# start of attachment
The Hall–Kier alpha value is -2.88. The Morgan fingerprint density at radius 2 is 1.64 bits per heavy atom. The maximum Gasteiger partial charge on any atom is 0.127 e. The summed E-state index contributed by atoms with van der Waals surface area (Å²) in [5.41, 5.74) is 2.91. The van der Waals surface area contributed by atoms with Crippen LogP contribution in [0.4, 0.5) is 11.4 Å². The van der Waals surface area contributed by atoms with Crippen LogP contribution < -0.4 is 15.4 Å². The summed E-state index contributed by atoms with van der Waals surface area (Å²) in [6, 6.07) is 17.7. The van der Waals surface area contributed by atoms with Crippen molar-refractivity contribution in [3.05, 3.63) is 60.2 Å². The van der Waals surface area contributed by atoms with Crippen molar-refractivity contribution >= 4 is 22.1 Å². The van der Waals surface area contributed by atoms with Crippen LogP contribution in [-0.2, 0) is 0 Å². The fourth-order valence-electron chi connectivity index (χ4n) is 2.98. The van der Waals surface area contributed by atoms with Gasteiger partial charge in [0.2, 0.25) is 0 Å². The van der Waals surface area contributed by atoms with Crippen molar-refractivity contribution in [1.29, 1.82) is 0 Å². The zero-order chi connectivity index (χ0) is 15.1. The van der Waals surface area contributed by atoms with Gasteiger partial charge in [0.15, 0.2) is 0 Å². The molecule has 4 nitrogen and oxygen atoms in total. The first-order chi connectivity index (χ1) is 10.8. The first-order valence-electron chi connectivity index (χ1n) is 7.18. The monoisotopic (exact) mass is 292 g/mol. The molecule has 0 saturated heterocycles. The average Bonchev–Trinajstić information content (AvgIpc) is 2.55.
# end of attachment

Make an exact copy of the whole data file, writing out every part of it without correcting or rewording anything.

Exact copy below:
The Hall–Kier alpha value is -2.88. The Morgan fingerprint density at radius 2 is 1.64 bits per heavy atom. The maximum Gasteiger partial charge on any atom is 0.127 e. The summed E-state index contributed by atoms with van der Waals surface area (Å²) in [5.41, 5.74) is 2.91. The van der Waals surface area contributed by atoms with Crippen LogP contribution in [0.4, 0.5) is 11.4 Å². The van der Waals surface area contributed by atoms with Crippen LogP contribution < -0.4 is 15.4 Å². The summed E-state index contributed by atoms with van der Waals surface area (Å²) in [6, 6.07) is 17.7. The van der Waals surface area contributed by atoms with Crippen molar-refractivity contribution in [3.05, 3.63) is 60.2 Å². The van der Waals surface area contributed by atoms with Crippen molar-refractivity contribution >= 4 is 22.1 Å². The van der Waals surface area contributed by atoms with Crippen LogP contribution in [-0.2, 0) is 0 Å². The fourth-order valence-electron chi connectivity index (χ4n) is 2.98. The van der Waals surface area contributed by atoms with Gasteiger partial charge in [0.2, 0.25) is 0 Å². The van der Waals surface area contributed by atoms with Crippen molar-refractivity contribution in [1.29, 1.82) is 0 Å². The zero-order chi connectivity index (χ0) is 15.1. The van der Waals surface area contributed by atoms with Gasteiger partial charge in [0.15, 0.2) is 0 Å². The molecule has 4 nitrogen and oxygen atoms in total. The first-order chi connectivity index (χ1) is 10.8. The first-order valence-electron chi connectivity index (χ1n) is 7.18. The monoisotopic (exact) mass is 292 g/mol. The molecule has 0 saturated heterocycles. The average Bonchev–Trinajstić information content (AvgIpc) is 2.55.